Now that the necessary yet annoying inconvenience of the 82-game regular season is thankfully out of their way, let's check in on the Golden State Warriors and see how and if they survived.
The Warriors clinched the best record in the Western Conference, which means the road to the NBA Finals will be the 880 Freeway, which during weekday rush finally gets unclogged right around halftime at Oracle Arena. Home court is secured.
Steph Curry's shooting percentages from the floor and 3-point range and free-throw line are 47, 44 and 91. Yep, like a chimney, still smoking.
Kevin Durant for the 11th straight year is averaging north of 25 points and for the second time in three years is testy about folks crystal-balling his future plans as a pending free agent. OK, fine.
Draymond Green has 16 technical fouls, tied for the league lead. All good here.
Klay Thompson is smooth with the shooting stroke -- 21 points a game despite a rough start -- and remains mellow in all other facets of life. Chill.
DeMarcus Cousins, 14 months removed from a torn Achilles, is upright instead of horizontal. Let's Boogie.
In all, the Warriors are healthy first and foremost, feeling frisky for the most part, and completely restless after being bored out of their minds for seven months. Somehow, they made it through (as you knew they would) and now here they are, ready to make it three straight championships and four in five years.
Is there anything or anyone capable of standing in their way?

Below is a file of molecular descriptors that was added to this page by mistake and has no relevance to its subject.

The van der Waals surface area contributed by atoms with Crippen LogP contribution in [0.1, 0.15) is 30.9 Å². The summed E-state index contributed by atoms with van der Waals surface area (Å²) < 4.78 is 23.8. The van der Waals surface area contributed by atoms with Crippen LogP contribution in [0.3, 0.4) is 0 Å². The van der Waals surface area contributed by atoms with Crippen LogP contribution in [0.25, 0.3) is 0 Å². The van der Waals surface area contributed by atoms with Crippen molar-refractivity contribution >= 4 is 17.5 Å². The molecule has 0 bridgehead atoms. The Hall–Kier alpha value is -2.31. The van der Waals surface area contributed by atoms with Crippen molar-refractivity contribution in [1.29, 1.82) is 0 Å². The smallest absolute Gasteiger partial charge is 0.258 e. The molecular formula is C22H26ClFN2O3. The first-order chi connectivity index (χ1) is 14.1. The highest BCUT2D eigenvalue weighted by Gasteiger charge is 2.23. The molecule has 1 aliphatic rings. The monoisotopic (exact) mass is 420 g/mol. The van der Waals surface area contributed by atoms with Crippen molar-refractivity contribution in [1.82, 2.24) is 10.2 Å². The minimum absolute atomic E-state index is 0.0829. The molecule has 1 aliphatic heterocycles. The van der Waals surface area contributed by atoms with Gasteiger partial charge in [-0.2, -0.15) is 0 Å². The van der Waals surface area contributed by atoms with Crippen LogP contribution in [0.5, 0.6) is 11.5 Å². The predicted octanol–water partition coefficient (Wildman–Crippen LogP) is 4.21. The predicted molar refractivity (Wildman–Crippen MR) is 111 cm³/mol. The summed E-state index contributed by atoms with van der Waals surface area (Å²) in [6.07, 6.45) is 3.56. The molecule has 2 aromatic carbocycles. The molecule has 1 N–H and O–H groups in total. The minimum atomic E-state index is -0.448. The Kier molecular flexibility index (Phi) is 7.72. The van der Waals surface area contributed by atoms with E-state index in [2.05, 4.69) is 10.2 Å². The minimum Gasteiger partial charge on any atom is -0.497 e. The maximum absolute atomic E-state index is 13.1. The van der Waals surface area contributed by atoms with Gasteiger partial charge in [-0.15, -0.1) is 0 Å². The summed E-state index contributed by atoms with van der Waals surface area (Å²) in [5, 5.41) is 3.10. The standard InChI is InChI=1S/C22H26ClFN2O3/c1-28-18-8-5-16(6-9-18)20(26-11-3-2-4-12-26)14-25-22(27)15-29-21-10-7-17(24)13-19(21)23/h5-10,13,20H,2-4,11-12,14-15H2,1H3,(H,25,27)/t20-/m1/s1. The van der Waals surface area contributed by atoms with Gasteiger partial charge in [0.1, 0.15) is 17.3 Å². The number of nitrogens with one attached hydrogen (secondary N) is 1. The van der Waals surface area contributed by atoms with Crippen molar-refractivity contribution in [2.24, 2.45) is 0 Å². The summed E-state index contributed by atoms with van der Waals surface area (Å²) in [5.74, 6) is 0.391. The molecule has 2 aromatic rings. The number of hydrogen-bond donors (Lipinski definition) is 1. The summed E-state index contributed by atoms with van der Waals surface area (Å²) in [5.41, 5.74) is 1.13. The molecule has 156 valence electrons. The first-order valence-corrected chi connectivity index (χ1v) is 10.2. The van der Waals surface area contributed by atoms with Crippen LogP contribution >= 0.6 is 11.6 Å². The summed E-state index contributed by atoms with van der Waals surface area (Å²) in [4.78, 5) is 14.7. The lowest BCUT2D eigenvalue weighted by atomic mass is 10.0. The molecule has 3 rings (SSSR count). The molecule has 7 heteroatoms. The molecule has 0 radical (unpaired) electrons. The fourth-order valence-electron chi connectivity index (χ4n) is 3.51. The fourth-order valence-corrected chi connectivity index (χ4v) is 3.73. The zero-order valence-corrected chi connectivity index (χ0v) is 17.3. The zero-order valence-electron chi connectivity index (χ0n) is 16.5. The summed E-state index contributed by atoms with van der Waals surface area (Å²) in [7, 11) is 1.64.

Come to think of it, yes: The Warriors themselves.
If the Warriors are unable to pop corks in June or burst the bubble of opposing teams with big dreams, it'll probably be because somehow, the Warriors screwed up. They'll either underestimate someone (most likely the surging Rockets) or overreact to questionable officiating calls or … or … well, that's about it. Anything beyond that or a major injury just seems improbable at this point. Once again, the Warriors are that good, that far beyond the field.
Yes, there is the chance another team might catch fire and pull a surprise or two, which means the Warriors are fortunate this isn't the NCAA Tournament. This is Big Boy Playoff Basketball, a seven-game series, where the best team usually wins. You must beat the Warriors four times. Again, there are often circumstances that tweak that theory, such as 2016 when Green served a one-game suspension and Andrew Bogut suffered an unfortunate injury and the Warriors lost the championship series in seven to the Cavaliers. Otherwise …
"We've put in some new sets that we feel good about," said Durant. "We're ready to get started and see where this takes us."
The Warriors once again are flexing the rare combination of fundamentals and flash, a team that can play any styles, and one that doesn't bring an apparent weakness that will give coach Steve Kerr reason for pause. Curry and Durant took turns being in the conversation for MVP at times this season and although neither is James Harden or Giannis Antetokoumnpo, neither seem to care much about it, either. That shows their growth and where their priorities lie. The two resident superstars know the Gods paired them together for one reason, and so far after two years and counting, neither player has failed to deliver on that reason.
The last team to win three straight titles was the Kobe Bryant-Shaquille O'Neal Lakers almost two decades ago. There was always a simmering of tension between Kobe and Shaq as that dynasty wore on, and it eventually contributed to their breakup. Not so with Curry and Durant; if KD leaves this summer, it won't be because of an ego clash with his very accommodating co-star.